For two hours, you will enjoy the comfort of a traditional dug-out canoe as a local tour guide rows it forward using wooden paddles. He will navigate to different Islands—that double as vantage points from which you can get unmatched views of the surrounding. This includes views of the seven volcanic mountains of Virunga region. They are beautifully laid out along the borders of Uganda, Congo and Rwanda. If it’s a clear evening, you will watch bright sparks of lava from active volcanoes light up the sky with the bright orange glow. As the day drifts by, the Lake will wow you with a spectacular reflection of white clouds hovering over cone-shaped mountains with crater lakes at their top. An example is Mountain Muhavura of the neighbouring Mgahinga National Park.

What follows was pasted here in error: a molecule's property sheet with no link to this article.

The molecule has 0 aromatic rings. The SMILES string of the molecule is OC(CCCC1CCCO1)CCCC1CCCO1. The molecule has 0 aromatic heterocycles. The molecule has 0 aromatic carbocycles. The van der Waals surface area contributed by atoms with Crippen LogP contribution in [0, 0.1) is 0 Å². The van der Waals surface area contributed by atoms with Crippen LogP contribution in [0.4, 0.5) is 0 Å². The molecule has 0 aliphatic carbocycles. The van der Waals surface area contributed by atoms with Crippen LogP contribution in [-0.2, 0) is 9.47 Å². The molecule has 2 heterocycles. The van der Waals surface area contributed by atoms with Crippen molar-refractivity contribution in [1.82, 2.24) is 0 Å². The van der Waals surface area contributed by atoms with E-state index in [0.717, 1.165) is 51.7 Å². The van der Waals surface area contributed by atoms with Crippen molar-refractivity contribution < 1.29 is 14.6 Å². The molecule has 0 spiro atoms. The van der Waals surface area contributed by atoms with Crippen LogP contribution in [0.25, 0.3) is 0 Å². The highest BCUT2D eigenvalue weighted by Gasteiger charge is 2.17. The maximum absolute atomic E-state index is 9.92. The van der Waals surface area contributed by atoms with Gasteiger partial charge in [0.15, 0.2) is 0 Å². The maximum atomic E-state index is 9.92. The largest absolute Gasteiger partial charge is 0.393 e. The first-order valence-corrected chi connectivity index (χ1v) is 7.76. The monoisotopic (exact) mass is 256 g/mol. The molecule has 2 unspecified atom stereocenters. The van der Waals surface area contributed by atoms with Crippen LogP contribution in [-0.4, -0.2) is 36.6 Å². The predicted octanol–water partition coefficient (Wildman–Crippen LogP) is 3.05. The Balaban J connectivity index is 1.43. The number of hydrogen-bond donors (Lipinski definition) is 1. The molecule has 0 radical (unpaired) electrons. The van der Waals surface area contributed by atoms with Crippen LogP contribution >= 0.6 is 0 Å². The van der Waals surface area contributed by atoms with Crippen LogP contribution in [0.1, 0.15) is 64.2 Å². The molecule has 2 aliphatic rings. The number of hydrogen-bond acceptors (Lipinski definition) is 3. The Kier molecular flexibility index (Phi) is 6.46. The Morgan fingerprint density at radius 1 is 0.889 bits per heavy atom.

Although this is not a party boat, there are drinks are available on board, a perfect cherry for you as make friends with fellow travelers.
Having been born in this area, the local captain is full of information about the history of the social, political and historical events that have shaped the area's present outlook. He loves their motherland land wants to make it better place by conserving the ecosystem of its swamp.
He will tell you stories about the river, and villages within vicinity. If bird watching makes you happy, brace yourself for sightings of Uganda’s national emblem, the grey crowned crane. Over 120 bird species have been recorded here, several of which come from the neighbouring Bwindi Impenetrable National Park.
Lion tracking experience in Queen Elizabeth National Park
Carnival experience and lion tracking experience. If you want 100% chances of encountering lions in the wilderness but time isn't on your side, this experience is for you. It permits you to drive off track in the company of veterinary doctors at the forefront of conserving lions in Queen Elizabeth National Park.